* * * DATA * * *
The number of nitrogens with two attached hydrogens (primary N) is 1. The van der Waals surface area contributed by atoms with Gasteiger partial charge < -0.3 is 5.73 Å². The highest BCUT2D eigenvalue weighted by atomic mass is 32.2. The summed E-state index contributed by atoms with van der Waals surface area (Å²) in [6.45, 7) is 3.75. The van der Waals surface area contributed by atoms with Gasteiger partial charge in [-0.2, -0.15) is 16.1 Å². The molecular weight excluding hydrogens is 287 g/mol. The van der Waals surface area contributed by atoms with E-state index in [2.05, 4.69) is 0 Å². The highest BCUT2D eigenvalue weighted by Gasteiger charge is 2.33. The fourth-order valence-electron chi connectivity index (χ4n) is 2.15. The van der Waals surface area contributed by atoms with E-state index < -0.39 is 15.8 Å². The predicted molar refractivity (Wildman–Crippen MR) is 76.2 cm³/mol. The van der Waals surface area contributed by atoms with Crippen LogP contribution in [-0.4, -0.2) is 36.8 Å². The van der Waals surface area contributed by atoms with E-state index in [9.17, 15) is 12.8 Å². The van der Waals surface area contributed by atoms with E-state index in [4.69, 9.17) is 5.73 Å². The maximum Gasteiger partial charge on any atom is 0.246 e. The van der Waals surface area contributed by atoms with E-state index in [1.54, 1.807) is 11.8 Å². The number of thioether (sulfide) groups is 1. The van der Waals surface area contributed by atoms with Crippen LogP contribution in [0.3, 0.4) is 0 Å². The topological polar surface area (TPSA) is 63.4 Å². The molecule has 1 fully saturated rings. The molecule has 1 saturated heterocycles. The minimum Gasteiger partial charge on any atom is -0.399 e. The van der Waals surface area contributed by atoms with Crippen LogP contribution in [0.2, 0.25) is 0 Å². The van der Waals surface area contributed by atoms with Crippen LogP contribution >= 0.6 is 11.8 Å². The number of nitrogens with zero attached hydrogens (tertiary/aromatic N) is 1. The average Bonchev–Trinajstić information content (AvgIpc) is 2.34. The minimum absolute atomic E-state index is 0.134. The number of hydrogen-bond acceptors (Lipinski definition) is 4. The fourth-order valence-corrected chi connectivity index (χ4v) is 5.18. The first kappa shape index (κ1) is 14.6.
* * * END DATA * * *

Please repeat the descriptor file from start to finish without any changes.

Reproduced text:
The number of nitrogens with two attached hydrogens (primary N) is 1. The van der Waals surface area contributed by atoms with Gasteiger partial charge < -0.3 is 5.73 Å². The highest BCUT2D eigenvalue weighted by atomic mass is 32.2. The summed E-state index contributed by atoms with van der Waals surface area (Å²) in [6.45, 7) is 3.75. The van der Waals surface area contributed by atoms with Gasteiger partial charge in [-0.2, -0.15) is 16.1 Å². The molecular weight excluding hydrogens is 287 g/mol. The van der Waals surface area contributed by atoms with E-state index in [2.05, 4.69) is 0 Å². The highest BCUT2D eigenvalue weighted by Gasteiger charge is 2.33. The fourth-order valence-electron chi connectivity index (χ4n) is 2.15. The van der Waals surface area contributed by atoms with E-state index < -0.39 is 15.8 Å². The predicted molar refractivity (Wildman–Crippen MR) is 76.2 cm³/mol. The van der Waals surface area contributed by atoms with Crippen LogP contribution in [-0.4, -0.2) is 36.8 Å². The van der Waals surface area contributed by atoms with E-state index in [9.17, 15) is 12.8 Å². The van der Waals surface area contributed by atoms with E-state index in [4.69, 9.17) is 5.73 Å². The maximum Gasteiger partial charge on any atom is 0.246 e. The van der Waals surface area contributed by atoms with E-state index in [1.54, 1.807) is 11.8 Å². The number of thioether (sulfide) groups is 1. The van der Waals surface area contributed by atoms with Crippen LogP contribution in [0.3, 0.4) is 0 Å². The topological polar surface area (TPSA) is 63.4 Å². The molecule has 1 fully saturated rings. The molecule has 1 saturated heterocycles. The minimum Gasteiger partial charge on any atom is -0.399 e. The van der Waals surface area contributed by atoms with Crippen LogP contribution in [0.2, 0.25) is 0 Å². The van der Waals surface area contributed by atoms with Crippen LogP contribution >= 0.6 is 11.8 Å². The number of nitrogens with zero attached hydrogens (tertiary/aromatic N) is 1. The average Bonchev–Trinajstić information content (AvgIpc) is 2.34. The minimum absolute atomic E-state index is 0.134. The number of hydrogen-bond acceptors (Lipinski definition) is 4. The fourth-order valence-corrected chi connectivity index (χ4v) is 5.18. The first kappa shape index (κ1) is 14.6.